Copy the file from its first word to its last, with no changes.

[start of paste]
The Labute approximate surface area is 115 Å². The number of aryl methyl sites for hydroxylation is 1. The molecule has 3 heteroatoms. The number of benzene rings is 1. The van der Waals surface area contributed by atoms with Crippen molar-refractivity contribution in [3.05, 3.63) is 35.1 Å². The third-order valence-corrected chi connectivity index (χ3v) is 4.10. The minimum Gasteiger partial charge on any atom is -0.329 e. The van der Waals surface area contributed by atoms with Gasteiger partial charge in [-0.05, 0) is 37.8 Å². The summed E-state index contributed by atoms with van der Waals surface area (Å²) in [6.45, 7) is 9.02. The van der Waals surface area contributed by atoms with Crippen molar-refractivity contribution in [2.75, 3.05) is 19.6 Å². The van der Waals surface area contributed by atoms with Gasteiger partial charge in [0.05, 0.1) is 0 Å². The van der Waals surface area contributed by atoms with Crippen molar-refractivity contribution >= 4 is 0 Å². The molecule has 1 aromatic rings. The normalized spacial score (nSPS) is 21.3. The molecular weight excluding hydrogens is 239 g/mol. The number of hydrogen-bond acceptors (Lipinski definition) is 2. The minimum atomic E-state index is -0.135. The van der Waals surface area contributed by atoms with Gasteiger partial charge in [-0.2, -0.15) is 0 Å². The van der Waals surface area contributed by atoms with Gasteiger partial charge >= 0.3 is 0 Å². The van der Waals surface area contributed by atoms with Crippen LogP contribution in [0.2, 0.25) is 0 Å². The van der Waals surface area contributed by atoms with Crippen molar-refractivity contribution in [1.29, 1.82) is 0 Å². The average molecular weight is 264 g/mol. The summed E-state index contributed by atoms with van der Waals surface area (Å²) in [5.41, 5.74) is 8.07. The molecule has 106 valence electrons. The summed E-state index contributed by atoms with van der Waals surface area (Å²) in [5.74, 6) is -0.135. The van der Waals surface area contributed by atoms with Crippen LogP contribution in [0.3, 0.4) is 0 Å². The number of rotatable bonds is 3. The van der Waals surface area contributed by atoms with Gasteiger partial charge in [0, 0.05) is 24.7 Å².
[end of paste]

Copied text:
The Labute approximate surface area is 115 Å². The number of aryl methyl sites for hydroxylation is 1. The molecule has 3 heteroatoms. The number of benzene rings is 1. The van der Waals surface area contributed by atoms with Crippen molar-refractivity contribution in [3.05, 3.63) is 35.1 Å². The third-order valence-corrected chi connectivity index (χ3v) is 4.10. The minimum Gasteiger partial charge on any atom is -0.329 e. The van der Waals surface area contributed by atoms with Gasteiger partial charge in [-0.05, 0) is 37.8 Å². The summed E-state index contributed by atoms with van der Waals surface area (Å²) in [6.45, 7) is 9.02. The van der Waals surface area contributed by atoms with Crippen molar-refractivity contribution in [2.75, 3.05) is 19.6 Å². The van der Waals surface area contributed by atoms with Gasteiger partial charge in [0.05, 0.1) is 0 Å². The van der Waals surface area contributed by atoms with Crippen molar-refractivity contribution >= 4 is 0 Å². The molecule has 1 aromatic rings. The normalized spacial score (nSPS) is 21.3. The molecular weight excluding hydrogens is 239 g/mol. The number of hydrogen-bond acceptors (Lipinski definition) is 2. The minimum atomic E-state index is -0.135. The van der Waals surface area contributed by atoms with Gasteiger partial charge in [-0.2, -0.15) is 0 Å². The van der Waals surface area contributed by atoms with Gasteiger partial charge >= 0.3 is 0 Å². The van der Waals surface area contributed by atoms with Crippen LogP contribution in [0.2, 0.25) is 0 Å². The van der Waals surface area contributed by atoms with Crippen molar-refractivity contribution in [1.29, 1.82) is 0 Å². The average molecular weight is 264 g/mol. The summed E-state index contributed by atoms with van der Waals surface area (Å²) in [5.41, 5.74) is 8.07. The molecule has 106 valence electrons. The summed E-state index contributed by atoms with van der Waals surface area (Å²) in [5.74, 6) is -0.135. The van der Waals surface area contributed by atoms with Crippen LogP contribution in [0.3, 0.4) is 0 Å². The number of rotatable bonds is 3. The van der Waals surface area contributed by atoms with Gasteiger partial charge in [0, 0.05) is 24.7 Å².